PyPI Repository makes 2FA security mandatory for critical Python projects


The administrators of the official Python third-party software repository have started imposing a new two-factor authentication condition (2FA) on projects deemed “critical”.

“We have started rolling out a 2FA requirement: soon administrators of critical projects must have 2FA enabled to publish, update or modify them,” Python Package Index (PyPI) said in a tweet from last week.

“Each manager of a critical project (both ‘Maintainers’ and ‘Owners’) is included in the 2FA requirement,” the added

In addition, developers of critical projects who have not previously enabled 2FA on PyPi will receive free hardware security keys from the Google Open Source Security Team.

PyPI, which is managed by the Python Software Foundation, is home to more than 350,000 projects, of which more than 3,500 projects they are said to be tagged with a “critical” designation.

According to the repository’s administrators, any project responsible for the top 1% of downloads in the past 6 months is considered critical, with the determination recalculated daily.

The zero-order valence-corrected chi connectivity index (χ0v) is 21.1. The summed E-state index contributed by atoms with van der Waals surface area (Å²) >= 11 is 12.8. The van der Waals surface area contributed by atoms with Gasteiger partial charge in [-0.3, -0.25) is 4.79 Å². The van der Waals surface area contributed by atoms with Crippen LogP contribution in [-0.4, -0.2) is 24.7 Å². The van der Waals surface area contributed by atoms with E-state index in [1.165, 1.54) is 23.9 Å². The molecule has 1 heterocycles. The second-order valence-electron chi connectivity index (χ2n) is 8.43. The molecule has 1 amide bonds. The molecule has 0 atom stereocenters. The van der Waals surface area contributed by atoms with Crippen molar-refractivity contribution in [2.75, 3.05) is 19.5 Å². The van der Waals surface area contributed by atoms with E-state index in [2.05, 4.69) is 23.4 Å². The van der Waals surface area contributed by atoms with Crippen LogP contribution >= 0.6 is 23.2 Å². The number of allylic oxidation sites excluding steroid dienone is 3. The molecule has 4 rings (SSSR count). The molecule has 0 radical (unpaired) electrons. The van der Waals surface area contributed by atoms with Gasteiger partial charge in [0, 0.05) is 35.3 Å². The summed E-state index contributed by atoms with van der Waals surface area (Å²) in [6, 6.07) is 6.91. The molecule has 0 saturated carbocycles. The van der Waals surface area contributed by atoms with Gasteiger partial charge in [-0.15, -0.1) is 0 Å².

But once a project is classified as critical, it is expected to keep that designation indefinitely, even if it disappears from the top 1% download list.

The move, seen as an effort to improve the security of the Python ecosystem’s supply chain, comes in the wake of a number of security incidents targeting open-source repositories in recent months.

Last year, NPM developer accounts were hijacked by malicious parties to insert malicious code into popular packages “ua-parser-js”, “coa” and “rc”, prompting GitHub to tighten the security of the NPM registry through 2FA to be required for administrators and administrators from the first quarter of 2022.

“Ensuring that the most frequently used projects have this account takeover protection is a step towards our broader efforts to improve the overall security of the Python ecosystem for all PyPI users,” said PyPi.